Mar 26, 2015

DM Tools: Cites of Mystery

Last post, I talked about rediscovering an older 2nd edition product, and how, after re-reading it, found it's almost as useful today as it was back then. After that realization, I decided to go back and dig up the companion product to Dungeons of Mystery, Cities of Mystery and give it a second look.

Cities of Mystery actually came out before Dungeons of Mystery, but I didn't buy this when it first came out, so these reviews are actually in purchase order, not release order. Turns out Cities is, like Dungeons, almost as useful now as before. Of the 64 pages of content, the only useless material is the few monster stats the book provides in the City Adventures section, and that's only because they are in 2e format. The other 99.8% of the book is just as relevant today.

Like Dungeons, this book provides a top down look at cities, from such broad ranged topics as where to locate them, to what types of governments and rulers run the city. This is great if you have no idea in mind, just look through the pages and let your inspiration wander. If you have some details already in mind, the next level of book gives you a bit more detail, what types of historical events affected the city and what type of defenses does the city have -- from nothing all the way up to city walls, friendly monsters, and air patrols.

For even more detail, it offers ideas on handling taxes, special events, and kinds of work the PCs can find in town. One of the most useful sections I found were the handful of charts to quickly roll up and detail what shops are in the city, are its wares high quality, and what's the demeanor of the owner. These can easily be used at the table for existing towns that might need a bit more fleshing out, when the PCs end up staying longer than you planned.

Lastly the book offers a sample city (but it's not really that impressive), and a collection of adventure outlines. You'll still need to do some considerable work to flesh them out, including making interior maps for the building they visit. All of the adventures (not surprisingly) take place in the city and make use of one of the major draws of the product, the maps and fold up buildings. And if those few adventures aren't enough, the very last page includes a dozen more adventure seeds, each one a single paragraph that can easily be worked up in to a single game session.

As for the street maps and fold-up buildings, they (since they came out before Dungeons of Mystery) set the standard that didn't deviate in the follow up product. The maps are all modular, and the buildings mostly different versions of square and rectangular spaces.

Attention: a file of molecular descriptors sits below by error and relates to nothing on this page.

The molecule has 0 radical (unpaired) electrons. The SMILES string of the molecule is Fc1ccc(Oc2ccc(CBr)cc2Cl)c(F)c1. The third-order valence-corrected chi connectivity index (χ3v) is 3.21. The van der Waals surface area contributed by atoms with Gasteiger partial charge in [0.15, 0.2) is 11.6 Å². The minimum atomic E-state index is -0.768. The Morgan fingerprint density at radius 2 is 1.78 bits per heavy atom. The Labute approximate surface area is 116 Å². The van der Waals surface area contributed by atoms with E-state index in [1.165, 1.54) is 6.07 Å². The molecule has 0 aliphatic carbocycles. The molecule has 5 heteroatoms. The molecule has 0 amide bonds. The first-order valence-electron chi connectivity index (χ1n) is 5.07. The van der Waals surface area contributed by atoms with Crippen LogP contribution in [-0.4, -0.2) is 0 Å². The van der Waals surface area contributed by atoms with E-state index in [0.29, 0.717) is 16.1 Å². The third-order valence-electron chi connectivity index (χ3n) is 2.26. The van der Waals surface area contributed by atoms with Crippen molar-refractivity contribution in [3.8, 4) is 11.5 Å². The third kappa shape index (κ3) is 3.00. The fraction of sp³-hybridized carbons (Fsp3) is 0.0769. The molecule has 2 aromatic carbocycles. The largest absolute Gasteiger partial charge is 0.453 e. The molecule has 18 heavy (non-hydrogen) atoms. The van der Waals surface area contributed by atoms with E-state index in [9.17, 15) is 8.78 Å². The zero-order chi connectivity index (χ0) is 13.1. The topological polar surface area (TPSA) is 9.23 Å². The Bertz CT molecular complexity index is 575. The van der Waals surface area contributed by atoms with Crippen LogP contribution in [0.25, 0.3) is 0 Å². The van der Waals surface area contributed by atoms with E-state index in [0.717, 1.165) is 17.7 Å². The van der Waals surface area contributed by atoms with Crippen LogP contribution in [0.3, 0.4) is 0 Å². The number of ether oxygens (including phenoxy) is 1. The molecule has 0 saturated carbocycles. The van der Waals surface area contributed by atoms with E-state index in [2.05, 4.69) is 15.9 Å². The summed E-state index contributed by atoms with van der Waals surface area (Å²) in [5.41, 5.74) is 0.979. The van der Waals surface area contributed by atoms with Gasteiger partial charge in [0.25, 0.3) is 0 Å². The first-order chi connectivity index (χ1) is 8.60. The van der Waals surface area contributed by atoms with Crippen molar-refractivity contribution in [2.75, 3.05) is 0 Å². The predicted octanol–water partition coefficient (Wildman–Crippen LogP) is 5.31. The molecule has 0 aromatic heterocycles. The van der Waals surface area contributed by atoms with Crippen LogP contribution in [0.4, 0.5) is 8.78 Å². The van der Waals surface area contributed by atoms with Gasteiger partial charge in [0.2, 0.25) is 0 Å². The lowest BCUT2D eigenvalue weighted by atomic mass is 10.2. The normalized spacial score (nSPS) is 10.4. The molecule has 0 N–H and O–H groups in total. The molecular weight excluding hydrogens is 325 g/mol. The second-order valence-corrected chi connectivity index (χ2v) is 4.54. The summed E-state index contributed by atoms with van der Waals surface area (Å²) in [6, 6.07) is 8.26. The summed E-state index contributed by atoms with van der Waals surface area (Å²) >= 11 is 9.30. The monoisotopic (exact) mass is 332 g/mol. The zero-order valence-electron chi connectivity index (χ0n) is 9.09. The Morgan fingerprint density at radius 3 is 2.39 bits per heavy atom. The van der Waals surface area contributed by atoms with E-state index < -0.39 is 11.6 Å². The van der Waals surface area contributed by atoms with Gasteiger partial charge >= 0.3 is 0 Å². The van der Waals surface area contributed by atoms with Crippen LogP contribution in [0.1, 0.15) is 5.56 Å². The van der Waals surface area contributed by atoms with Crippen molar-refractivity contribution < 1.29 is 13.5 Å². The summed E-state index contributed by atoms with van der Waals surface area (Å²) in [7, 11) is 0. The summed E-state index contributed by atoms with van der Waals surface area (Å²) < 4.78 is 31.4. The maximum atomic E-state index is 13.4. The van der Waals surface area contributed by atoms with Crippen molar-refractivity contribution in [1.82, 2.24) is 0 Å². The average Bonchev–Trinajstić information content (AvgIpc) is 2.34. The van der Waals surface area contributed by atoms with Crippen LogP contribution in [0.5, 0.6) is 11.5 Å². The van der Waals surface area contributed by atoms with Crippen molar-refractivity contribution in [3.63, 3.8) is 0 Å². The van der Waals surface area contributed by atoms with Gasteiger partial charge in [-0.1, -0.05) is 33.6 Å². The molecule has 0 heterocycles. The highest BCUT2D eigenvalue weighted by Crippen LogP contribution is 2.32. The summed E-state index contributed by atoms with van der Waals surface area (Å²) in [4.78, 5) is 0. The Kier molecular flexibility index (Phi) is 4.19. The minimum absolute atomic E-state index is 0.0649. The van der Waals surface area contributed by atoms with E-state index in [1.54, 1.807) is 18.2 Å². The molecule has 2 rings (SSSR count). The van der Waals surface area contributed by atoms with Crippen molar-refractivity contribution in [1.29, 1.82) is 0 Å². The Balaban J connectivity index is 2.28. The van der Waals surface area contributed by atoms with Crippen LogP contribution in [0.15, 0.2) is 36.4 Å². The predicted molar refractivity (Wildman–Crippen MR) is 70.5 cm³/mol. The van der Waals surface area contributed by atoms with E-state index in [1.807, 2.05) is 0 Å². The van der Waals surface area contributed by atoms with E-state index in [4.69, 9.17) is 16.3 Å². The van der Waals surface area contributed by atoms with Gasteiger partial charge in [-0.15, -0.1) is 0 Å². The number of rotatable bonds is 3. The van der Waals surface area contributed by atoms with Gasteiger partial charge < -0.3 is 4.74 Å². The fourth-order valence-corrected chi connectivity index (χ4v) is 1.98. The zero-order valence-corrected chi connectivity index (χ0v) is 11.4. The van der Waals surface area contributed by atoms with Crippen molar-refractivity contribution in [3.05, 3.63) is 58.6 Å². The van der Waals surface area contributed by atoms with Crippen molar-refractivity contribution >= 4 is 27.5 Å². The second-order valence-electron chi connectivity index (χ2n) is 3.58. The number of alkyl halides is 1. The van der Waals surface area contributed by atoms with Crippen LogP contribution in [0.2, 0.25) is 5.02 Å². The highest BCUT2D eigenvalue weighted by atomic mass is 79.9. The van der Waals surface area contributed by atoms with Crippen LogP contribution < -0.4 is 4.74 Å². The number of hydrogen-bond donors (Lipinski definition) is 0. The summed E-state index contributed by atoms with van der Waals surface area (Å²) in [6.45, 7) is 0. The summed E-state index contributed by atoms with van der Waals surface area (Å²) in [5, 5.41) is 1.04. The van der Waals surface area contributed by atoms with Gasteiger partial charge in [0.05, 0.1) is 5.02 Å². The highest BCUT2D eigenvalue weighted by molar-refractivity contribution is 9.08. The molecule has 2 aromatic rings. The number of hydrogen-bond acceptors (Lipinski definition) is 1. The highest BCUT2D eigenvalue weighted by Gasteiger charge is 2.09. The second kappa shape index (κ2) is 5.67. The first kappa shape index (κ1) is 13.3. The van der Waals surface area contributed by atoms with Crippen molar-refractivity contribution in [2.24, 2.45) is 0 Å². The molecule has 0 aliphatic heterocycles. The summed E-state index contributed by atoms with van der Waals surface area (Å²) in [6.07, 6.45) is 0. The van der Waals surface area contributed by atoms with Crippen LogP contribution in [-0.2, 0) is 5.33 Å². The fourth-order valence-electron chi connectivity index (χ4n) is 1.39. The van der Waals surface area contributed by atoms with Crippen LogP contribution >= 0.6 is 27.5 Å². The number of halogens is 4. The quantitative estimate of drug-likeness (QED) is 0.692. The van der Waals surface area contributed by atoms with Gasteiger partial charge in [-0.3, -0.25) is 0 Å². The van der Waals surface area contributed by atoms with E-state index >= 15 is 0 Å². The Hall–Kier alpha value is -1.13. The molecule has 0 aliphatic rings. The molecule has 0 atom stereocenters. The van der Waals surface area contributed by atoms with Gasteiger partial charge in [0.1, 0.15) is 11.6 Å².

But there are a number of difference that make the fold-ups better in some ways and worse in others. First off, all the buildings have roofs. so they hold their shape and are easily recognizable. There's a good variety of building shapes and design styles, from a stone structure to something more like a peasant home.

The buildings also have some noticeable downsides. Most are too small. A simple 10' x 15' building only has six 5' squares. Depending on how many PCs are in your party, some may be waiting outside if you go in to talk to a shop keeper. Secondly, the buildings have no internal details, so you can't remove a roof and play out an indoor fight. These are probably better for outdoor city scenes where the PCs may be chasing someone who ducks behind a building and seemingly disappears, or is just trying to lure the PCs into an ambush by the thieves' guild members perched on the building roofs.

One last thing to mention. If you look at the product, you'll notice the Forgotten Realms logo clearly above the product name. There is NO specific Forgotten Realms content in this book. Even the sample city, Sauter, is generic with no FR hooks in it's history or description. In fact the sequel product, Dungeons of Mystery (which just had the generic 2E logo), had more FR content, since one of the adventures was FR specific (but one was also DL specific, so the generic label was warranted).

As for Cities having the FR logo, I'm sure some marketing guy came along and said "If it's labeled FR, it'll sell more copies."

That bit of marketing aside, I whole heatedly recommend this product. It's overall more useful since the fold-ups are better than those in Dungeons, and the city content is useful in many different ways. Of course, if you don't run city based adventures often, the value of this product diminishes greatly.

Sadly, neither Cities nor Dungeons are available on D&D, so you'll need to check second hand resellers for a copy of either book.